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August cover


A surprising draw in Midwest propane inventory
Cost Management Solutions    
Cost Management Solutions
Last week, the Energy Information Administration (EIA) reported a surprising August draw in Midwest propane inventory.

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It was only a 44,000-barrel drop in inventory, but we actually thought last week was going to be a good build in Midwest inventory. Here is why we thought that might be the case.

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The premium that Mont Belvieu propane was trading to Conway propane (shown in the red line in the chart above) had been coming down over the past month. Mont Belvieu was trading nearly 10 cents higher than Conway in July and is now less than 3 cents. That is a lot of incentive for Midwest producers to move propane to the Gulf Coast.

This was occurring despite the fact that Gulf Coast propane inventory is already 24.926 million barrels above its average winter starting level. Meanwhile, Midwest inventory is still 654,000 barrels below its average winter starting position.

As we have said, the Gulf Coast is the place to have propane this time of year, due to more options to sell to petrochemicals or export. Canadian producers also have been going straight to the Gulf Coast with production when they can. But since Aug. 1, Edmonton propane prices jumped about 8 cents.
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The jump in Edmonton propane and the quick decline in the Mont Belvieu premium from nearly 10 cents to less than 3 cents had us thinking that perhaps storage on the Gulf Coast was beginning to lessen. If there isn’t room on the Gulf Coast to take Midwest and Canadian production, then there’s no need to discount prices to get it there.

Based on that line of thinking, we expected an above-average build in Midwest inventory, and perhaps a below-average build in Gulf Coast inventory. Apparently, our line of thinking was flawed. Not only did Midwest inventory decrease by 44,000 barrels, Gulf Coast inventory increased by 2.457 million barrels.

The average build in inventory on the Gulf Coast for week 32 of this year has been 556,000 barrels, so last week’s build was about five times higher than normal. Over the past five years, the highest week-32 inventory build has been 1.3 million barrels.

There were reports that the Nederland, Texas, export facility was having problems. Pricing for Mont Belvieu propane suggests something was up, with prices at Lone Star Transmission (LST) dropping to a discount to Enterprise (ENT). LST had been holding a premium of several cents. LST feeds the Nederland facility, so the drop in LST makes sense.

The issues with Nederland would certainly be a reason the inventory build on the Gulf Coast was so much higher than normal. But that doesn’t help our theory that inventory storage issues might be occurring on the Gulf Coast, and thus, we would see a backup of propane in the Midwest and Canada.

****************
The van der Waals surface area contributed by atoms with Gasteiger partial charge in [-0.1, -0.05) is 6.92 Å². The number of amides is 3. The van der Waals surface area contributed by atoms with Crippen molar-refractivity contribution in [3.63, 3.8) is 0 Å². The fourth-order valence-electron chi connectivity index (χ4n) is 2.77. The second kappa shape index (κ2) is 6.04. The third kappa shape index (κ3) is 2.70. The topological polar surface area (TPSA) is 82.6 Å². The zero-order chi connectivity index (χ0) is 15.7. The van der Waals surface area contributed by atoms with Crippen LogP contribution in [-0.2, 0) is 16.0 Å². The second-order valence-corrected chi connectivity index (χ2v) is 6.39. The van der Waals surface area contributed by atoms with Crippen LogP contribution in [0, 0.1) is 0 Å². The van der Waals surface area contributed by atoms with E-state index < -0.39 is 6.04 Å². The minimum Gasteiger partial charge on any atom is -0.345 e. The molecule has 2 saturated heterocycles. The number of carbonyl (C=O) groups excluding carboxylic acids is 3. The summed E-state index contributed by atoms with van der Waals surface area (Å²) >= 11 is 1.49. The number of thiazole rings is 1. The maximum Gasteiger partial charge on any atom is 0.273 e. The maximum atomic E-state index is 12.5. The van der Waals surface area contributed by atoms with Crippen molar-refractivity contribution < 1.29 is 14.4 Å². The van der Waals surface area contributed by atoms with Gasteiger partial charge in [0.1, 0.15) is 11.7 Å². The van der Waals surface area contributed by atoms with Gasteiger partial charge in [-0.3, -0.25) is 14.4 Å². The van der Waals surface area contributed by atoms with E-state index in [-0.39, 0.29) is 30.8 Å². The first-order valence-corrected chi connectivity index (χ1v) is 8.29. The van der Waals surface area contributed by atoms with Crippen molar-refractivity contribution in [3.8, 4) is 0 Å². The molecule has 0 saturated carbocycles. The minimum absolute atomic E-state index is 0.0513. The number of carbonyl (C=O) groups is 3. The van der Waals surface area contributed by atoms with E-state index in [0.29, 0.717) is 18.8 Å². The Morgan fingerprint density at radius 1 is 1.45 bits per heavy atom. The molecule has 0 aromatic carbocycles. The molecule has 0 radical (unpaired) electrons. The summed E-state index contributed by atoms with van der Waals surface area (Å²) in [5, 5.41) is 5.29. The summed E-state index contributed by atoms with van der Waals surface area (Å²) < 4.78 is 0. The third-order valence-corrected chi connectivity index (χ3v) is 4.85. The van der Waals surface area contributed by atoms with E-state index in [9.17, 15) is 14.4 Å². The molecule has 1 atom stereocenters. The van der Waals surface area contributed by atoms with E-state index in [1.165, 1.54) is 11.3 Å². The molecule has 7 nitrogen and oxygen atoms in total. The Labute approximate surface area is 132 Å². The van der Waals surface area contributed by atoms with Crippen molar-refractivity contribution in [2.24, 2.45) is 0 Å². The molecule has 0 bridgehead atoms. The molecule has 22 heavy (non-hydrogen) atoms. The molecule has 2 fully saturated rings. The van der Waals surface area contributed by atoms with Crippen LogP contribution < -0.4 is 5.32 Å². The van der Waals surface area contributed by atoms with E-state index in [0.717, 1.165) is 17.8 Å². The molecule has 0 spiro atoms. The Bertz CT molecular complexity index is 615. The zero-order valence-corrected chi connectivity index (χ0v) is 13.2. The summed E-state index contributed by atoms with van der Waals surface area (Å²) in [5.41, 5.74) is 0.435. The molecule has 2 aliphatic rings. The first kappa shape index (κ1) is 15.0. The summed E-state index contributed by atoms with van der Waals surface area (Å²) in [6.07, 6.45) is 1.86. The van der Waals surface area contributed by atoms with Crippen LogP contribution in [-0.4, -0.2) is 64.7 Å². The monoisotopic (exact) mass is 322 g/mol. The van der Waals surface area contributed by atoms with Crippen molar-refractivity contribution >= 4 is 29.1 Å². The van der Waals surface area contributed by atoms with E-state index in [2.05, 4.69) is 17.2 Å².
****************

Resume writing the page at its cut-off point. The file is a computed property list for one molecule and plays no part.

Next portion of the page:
Based on the numbers reported by the EIA last week, one has to conclude that propane is still on the expressway south and that Mont Belvieu has the capacity to handle it, despite the drop in the price spread between Mont Belvieu and Conway and the high inventory level of 56.035 million barrels on the Gulf Coast.


A drop in Midwest propane inventory sent Conway up more than 8 percent for the week. However, total U.S. inventory was up more than 2.4 million barrels, and continued to march deeper into record territory. We went bullish on Conway last Wednesday after the Midwest inventory draw, but we could not keep the resolve to remain bullish with inventory so high.

The surprise at the end of the week for crude was the Obama administration allowing a crude swap agreement with Mexico. It is hard to determine this early what effect it will have on West Texas Intermediate (WTI) crude prices.

We are neutral on crude and propane to start the week.

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Last Week's Highlights
Both propane and crude surged to start the new week. Crude got support from a falling dollar. Conway led propane markets higher, as the discount to Mont Belvieu continued to shrink.
Crude experienced a major drop to a new low for the year, as China made moves to lower the value of its currency. Falling crude halted the upward momentum in propane.
The EIA reported a surprise draw in Midwest propane inventory, sending Conway propane prices up sharply. Mont Belvieu prices were pulled slightly higher by the run in Conway and higher crude, but a 2.4-million-barrel build in Gulf Coast inventory kept prices subdued. A 1 percent fall in the value of the U.S. dollar index provided the key support for crude. Inventory data for crude was not very supportive.
WTI crude fell to a fresh low for 2015, and propane prices followed along. A weak fundamental backdrop for both crude and propane is making it tough to keep rally attempts going. WTI crude set another low for the year.
Propane finished the week on an up note. Prices moved higher for the week, with Conway leading the way. This week was all about the draw in Midwest inventory that provided the impetus for a surge in Conway prices.

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